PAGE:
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Folic acid, or vitamin B9, is an essential nutrient that every woman should take whether she’s planning to get pregnant or not. Find out how much you need.
Jan 10 2017
If you’re planning to become pregnant, you already know how important a healthy diet, exercise and getting plenty of sleep are, but one of the most important ways to ensure a healthy pregnancy is to get enough folic acid prior to conception.
Folic acid, the synthetic form of folate or Vitamin B9, is one of many super-star nutrients that our bodies need to run on all cylinders. Everyday new cells are rapidly reproducing in every organ of our bodies but without folic acid, none of it would happen.
“Folic acid has a very important role in making those cell reproductions possible and happen in an efficient manner,” Tama Bloch, RDN, a pediatric research scientist with Abbott says.
During pregnancy, folic acid becomes even more important because of its role in the prevention of neural tube defects (NTDs).
Why Folic Acid is Important
Neural tube defects are birth defects of the spinal cord such as spina bifida, the brain such as anencephaly, and Chiari malformation, another type that causes brain tissue to descend into the spinal canal.
Neural tube defects affect approximately 300,000 babies worldwide each year but between 50 and 70 percent of neural tube defects can be prevented when women take folic acid in a prenatal vitamin or supplement.
The key, however, is to take folic acid everyday whether you’re actively trying to conceive or holding off on having children for awhile.
That’s because the moment you become pregnant—before you get a positive pregnancy test—your baby is already reproducing those important neurological cells that are vital for the development in his brain and spine, Bloch says.
You should also take folic acid everyday even if you don’t have plans to have children or if you think you can’t get pregnant. Since forty percent of pregnancies worldwide are unplanned, getting enough folic acid is a good plan should you have a surprise.
Research shows folic acid may do more than prevent neural tube defects. In fact, eating folic acid-fortified foods was associated with an 11 percent reduction of congenital heart defects, a recent study in the journal Circulation found.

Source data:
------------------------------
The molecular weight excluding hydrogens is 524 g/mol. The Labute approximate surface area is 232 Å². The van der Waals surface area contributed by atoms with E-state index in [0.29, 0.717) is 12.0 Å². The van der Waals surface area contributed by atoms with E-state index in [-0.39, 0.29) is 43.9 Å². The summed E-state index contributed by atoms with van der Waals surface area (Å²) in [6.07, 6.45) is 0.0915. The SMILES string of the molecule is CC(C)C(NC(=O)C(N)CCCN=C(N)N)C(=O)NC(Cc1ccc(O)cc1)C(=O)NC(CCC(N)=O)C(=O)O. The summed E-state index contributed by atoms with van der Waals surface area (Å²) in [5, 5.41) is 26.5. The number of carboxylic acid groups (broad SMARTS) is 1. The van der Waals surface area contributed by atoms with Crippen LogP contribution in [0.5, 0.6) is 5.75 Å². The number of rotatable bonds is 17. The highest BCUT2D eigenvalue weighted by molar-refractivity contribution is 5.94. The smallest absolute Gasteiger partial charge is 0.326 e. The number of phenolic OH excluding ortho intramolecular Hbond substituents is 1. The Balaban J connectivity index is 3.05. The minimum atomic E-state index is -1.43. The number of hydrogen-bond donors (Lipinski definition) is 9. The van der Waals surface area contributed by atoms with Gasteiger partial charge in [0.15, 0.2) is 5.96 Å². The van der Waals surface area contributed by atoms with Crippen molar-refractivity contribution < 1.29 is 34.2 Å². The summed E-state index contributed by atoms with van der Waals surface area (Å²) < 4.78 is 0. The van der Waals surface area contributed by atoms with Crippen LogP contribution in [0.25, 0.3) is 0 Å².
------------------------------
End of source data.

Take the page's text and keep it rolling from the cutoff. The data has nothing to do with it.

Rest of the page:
Another study suggests that adequate levels of folate may even lower the risk of having a child who is obese.
Folic Acid and Folate: Make It a Daily Habit
Although experts say any woman who can become pregnant should take folic acid, approximately 22 percent of women between 12- and 49-years-old don’t have enough folate in their bodies to prevent neural tube defects, a study by the Centers for Disease Control and Prevention (CDC) found.
Not only is it important to get enough folic acid before pregnancy, you should continue to take it throughout your pregnancy both for your own health and to support your baby’s growth and development.
Unlike fat soluble vitamins (A, D, E, and K) that are readily stored in the body, folate is a water soluble vitamin so you need to get it on a daily basis to make sure you always have enough available. “This nutrient needs to be constantly replenished to maintain healthy levels,” Bloch said.
Folic Acid: How Much Do You Need?
In the U.S., most women should take a multivitamin that contains 400 micrograms (mcg) of folic acid every day, or the same amount in a separate supplement, before they get pregnant.
During pregnancy, women need 600 mcg and if they breastfeed, 500 mcg. In other countries, the recommendations might vary slightly.
Some women may need to take very high doses—as much as 1,000 micrograms a day—but this should always be done under a doctor’s supervision. These include women who have a family history of neural tube defects, those with sickle cell disease or those who have Inflammatory Bowel Disease (IBD), Celiac disease or malabsorption problems.
Women who take certain medications for cancer, autoimmune diseases or epilepsy may have to take larger doses too.
Although folic acid is more efficiently digested and absorbed, you also need to get folate by eating foods such as leafy green vegetables, citrus juices, beans, nuts and seeds, and breads and cereals that are fortified with folic acid.
The good news is that you can never get too much folate regardless of how many folate-rich foods you eat along with your folic acid supplement. So kick off your day with a green smoothie, beet juice, or a vegetable frittata along with your supplement and you’ll be off to a great start.
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